And I keep affirming her and trying to encourage her, you know, to exercise, come go walking with me.

PHILLIPS: Now, Mrs. Linsey, it's kind of like, you know, you tell him he's still OK even though he doesn't have any hair left, right?

M. LINSEY: That's right! That's right! And I keep telling him, it's all right that you don't have any hair!


N. LINSEY: But she tells me, she says, you know, you don't have any hair because I've been rubbing your head...

M. LINSEY: That's our secret.

N. LINSEY: And we do have a little secret, you know, to let each other know that we love you. Even when I'm in the pulpit, I know how to communicate with her in a way that nobody else knows.

M. LINSEY: Don't tell that!

PHILLIPS: Oh, really?

N. LINSEY: And I say I love her, and she knows I love her; and she sends me a little signal back, saying, I love you too.

For 30 years she has written little notes to me when I'm traveling and putting them in my luggage and et cetera to let me know that, I'm thinking about you even though you're away.

PHILLIPS: Hey, those little efforts mean a lot, don't they?

N. LINSEY: All those little things -- you have to make it happen, you know? We've had to make it happen, and we've done that through love and through notes and through sharing; and little gifts from time to time -- roses, little notes -- whatever.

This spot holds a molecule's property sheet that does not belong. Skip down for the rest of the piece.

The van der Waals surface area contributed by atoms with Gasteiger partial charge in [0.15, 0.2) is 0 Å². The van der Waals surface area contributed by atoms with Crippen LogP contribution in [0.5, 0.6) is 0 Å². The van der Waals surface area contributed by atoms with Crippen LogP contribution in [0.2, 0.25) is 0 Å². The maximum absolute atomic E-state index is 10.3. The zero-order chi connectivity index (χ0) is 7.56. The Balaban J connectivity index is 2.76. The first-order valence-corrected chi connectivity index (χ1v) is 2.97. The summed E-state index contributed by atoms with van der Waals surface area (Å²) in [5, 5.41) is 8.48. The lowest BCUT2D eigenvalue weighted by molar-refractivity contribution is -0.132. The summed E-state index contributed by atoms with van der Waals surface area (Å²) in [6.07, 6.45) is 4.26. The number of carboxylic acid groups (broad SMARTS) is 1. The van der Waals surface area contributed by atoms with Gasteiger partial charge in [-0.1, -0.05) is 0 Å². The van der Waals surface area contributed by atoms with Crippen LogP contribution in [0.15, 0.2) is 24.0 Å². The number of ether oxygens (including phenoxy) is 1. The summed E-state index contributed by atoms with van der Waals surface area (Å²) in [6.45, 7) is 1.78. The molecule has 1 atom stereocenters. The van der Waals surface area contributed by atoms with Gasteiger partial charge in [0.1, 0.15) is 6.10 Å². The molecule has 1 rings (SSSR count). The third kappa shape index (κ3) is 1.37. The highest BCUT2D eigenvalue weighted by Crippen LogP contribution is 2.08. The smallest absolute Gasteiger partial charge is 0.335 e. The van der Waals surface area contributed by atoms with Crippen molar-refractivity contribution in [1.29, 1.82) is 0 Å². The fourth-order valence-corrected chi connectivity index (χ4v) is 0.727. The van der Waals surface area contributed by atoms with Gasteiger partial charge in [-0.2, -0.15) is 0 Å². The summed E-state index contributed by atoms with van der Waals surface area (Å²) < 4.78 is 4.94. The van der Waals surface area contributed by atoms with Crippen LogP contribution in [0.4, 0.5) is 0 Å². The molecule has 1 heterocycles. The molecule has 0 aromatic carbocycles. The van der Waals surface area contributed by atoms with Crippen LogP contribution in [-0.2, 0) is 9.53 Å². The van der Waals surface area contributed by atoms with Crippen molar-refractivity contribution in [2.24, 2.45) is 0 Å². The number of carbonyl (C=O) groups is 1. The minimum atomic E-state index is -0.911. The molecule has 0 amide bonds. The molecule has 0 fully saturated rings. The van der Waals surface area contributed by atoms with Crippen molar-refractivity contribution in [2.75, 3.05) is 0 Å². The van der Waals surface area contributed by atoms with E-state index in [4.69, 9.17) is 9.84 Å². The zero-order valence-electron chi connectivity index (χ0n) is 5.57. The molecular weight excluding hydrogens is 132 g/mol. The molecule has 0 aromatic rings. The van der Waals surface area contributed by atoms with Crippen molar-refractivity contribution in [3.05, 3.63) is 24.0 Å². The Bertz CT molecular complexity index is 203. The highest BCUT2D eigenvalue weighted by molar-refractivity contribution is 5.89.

PHILLIPS: All right, so what would be your advice, say, to someone like me who hasn't even been married a year yet?

N. LINSEY: Well, I would say to you first that life can be -- marriage can be beautiful and fulfilling, but you have to make it happen. And it has to be a partnership; a partnership between the two of you. But most of all, it's a partnership between you and your spouse and God. You keep God in your life because you're in cooperation, you're in a partnership, you're in a commitment, you're in a covenant with God and your partner and yourself, and you have to have a higher will than that of your own, seeking to please God, seeking to please each other, and not just trying to please yourself.

If you seek that higher will to bring about love and unity and oneness and fulfill that higher will -- which means that you're not living for yourself, you're living for each other.